Amid outrage over recent deaths of children under the supervision of child welfare agencies in California, a newly formed commission is calling for sweeping reforms, according to a recent series of reports by the Los Angeles Times.
The first report revealed staggering statistics about California’s foster care system:
Those living in homes run by private agencies were about a third more likely to be the victims of serious physical, emotional or sexual abuse than children in state-supervised foster family homes, according to a Times analysis of more than 1 million hotline investigations over a recent three-year period. In Los Angeles County, at least four children died as a result of abuse or neglect over the last five years in homes overseen by private agencies.
California began privatizing portions of its foster care system nearly 30 years ago in an effort to cut costs and better serve children. Despite becoming the largest private system in the nation, it’s also become more expensive, and is alleged to have little oversight.
It is “as bottom of the barrel as you can imagine,” said Jill Duerr Berrick, co-director of the Center for Child and Youth Policy at UC Berkeley. “They are clearly not keeping track of quality issues. It’s really quite surprising we don’t have more tragedies.”
LA County in particular has started to turn more to private agencies. Five out of six foster children who are not placed with relatives go to homes run by private agencies, reports show.
Several high-profile deaths—like eight-year-old Gabriel Fernandez, who was found dead last May with a cracked skull, bruised and burned skin, and three ribs broken—have led to action.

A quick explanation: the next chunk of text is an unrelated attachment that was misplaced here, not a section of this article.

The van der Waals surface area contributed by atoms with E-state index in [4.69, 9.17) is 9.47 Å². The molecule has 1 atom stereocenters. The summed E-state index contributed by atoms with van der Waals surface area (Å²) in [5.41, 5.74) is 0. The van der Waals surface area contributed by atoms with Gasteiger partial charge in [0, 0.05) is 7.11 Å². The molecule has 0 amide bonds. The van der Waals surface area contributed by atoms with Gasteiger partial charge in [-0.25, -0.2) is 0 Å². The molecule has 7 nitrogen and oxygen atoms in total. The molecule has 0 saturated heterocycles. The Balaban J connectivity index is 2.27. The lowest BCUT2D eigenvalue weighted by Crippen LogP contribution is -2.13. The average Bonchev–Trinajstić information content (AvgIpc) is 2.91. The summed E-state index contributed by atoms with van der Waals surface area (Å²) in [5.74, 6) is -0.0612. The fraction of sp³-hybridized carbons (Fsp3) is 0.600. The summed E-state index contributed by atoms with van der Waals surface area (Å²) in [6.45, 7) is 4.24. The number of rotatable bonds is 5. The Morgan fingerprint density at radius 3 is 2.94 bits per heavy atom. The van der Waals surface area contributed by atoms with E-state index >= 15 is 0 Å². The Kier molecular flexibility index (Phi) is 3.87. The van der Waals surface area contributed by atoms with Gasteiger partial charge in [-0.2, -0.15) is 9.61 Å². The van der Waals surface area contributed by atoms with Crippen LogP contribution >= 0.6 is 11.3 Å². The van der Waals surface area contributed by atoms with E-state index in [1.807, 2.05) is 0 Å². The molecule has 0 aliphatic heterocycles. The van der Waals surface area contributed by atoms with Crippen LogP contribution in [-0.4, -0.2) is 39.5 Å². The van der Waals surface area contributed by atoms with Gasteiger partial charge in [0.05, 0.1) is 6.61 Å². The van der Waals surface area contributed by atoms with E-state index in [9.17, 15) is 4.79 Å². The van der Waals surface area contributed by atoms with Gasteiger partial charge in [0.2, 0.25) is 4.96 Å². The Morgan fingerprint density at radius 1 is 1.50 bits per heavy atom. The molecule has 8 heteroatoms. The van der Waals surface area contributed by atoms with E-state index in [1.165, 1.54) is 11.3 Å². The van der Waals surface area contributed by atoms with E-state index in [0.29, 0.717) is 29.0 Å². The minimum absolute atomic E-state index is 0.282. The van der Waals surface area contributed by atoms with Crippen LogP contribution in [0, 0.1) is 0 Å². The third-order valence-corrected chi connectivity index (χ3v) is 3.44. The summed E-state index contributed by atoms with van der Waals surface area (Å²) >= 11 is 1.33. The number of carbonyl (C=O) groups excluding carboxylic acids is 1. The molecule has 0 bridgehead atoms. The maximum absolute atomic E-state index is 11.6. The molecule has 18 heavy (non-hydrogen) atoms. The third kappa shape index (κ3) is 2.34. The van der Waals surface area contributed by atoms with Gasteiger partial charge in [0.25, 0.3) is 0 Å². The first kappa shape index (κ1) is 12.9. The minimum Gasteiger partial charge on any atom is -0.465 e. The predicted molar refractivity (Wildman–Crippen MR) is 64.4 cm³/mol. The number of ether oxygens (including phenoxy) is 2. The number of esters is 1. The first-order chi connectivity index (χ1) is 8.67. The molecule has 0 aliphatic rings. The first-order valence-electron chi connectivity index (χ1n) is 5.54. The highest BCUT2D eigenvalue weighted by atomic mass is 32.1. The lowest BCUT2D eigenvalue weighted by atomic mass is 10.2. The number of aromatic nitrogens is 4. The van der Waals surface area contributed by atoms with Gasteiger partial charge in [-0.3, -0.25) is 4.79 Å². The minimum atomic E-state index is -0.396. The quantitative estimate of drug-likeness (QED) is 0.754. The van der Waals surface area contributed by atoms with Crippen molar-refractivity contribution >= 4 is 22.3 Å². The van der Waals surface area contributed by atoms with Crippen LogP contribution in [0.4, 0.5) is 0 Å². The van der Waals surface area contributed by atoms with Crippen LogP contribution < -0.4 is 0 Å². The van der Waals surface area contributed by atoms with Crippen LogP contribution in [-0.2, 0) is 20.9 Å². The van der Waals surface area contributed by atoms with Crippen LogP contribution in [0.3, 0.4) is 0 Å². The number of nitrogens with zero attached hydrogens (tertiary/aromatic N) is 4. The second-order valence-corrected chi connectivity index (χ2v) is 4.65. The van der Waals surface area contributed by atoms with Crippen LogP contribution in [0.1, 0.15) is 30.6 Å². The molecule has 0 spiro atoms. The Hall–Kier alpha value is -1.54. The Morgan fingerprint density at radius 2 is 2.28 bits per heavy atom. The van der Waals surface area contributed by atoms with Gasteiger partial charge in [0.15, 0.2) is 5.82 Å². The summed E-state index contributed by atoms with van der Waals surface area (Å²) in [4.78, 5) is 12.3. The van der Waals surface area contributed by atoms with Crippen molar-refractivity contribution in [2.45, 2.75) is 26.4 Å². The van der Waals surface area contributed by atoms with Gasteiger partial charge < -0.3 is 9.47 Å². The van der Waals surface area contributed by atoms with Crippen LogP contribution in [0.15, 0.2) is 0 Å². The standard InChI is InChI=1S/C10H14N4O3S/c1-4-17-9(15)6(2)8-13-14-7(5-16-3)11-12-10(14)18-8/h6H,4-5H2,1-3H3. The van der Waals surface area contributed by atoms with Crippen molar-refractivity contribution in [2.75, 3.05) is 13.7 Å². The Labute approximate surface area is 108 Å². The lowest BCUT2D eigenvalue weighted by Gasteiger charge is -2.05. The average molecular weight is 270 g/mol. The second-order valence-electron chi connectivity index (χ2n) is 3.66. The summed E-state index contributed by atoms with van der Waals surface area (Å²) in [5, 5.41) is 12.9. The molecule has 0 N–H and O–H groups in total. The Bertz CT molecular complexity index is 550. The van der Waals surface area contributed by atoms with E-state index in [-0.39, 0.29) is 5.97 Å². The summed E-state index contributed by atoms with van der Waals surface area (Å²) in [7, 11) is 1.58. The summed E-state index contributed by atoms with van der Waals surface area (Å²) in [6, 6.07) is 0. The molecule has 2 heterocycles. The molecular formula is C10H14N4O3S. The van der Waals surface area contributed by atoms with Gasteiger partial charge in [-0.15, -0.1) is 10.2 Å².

Now, the LA Times reports that a special LA County commission has been created to come up with far-reaching changes to improve oversight and allow for better communication between child welfare agencies.
They’re slated to propose several ideas in the coming months, including a recommendation to establish the position of child welfare czar to coordinate services between different child welfare agencies, and to make the LA County district attorney’s office a centralized “clearinghouse” for child abuse cases.
Marilyn Flynn, the dean of USC’s School of Social Work and a commission member, said the panel will probably propose changes in the way the county contracts with private foster care agencies. She argues that payments should be tied to improvements made in foster children’s lives, not just the number of days they remain with a foster family or in group homes.
State Sen. Holly Mitchell (D-Los Angeles) said she agrees that more oversight is needed. One possibility, Mitchell said, is legislation that would allow county officials to regularly review the criminal histories of foster parents and employees of foster agencies.
The commission is expected to release its final recommendations in April.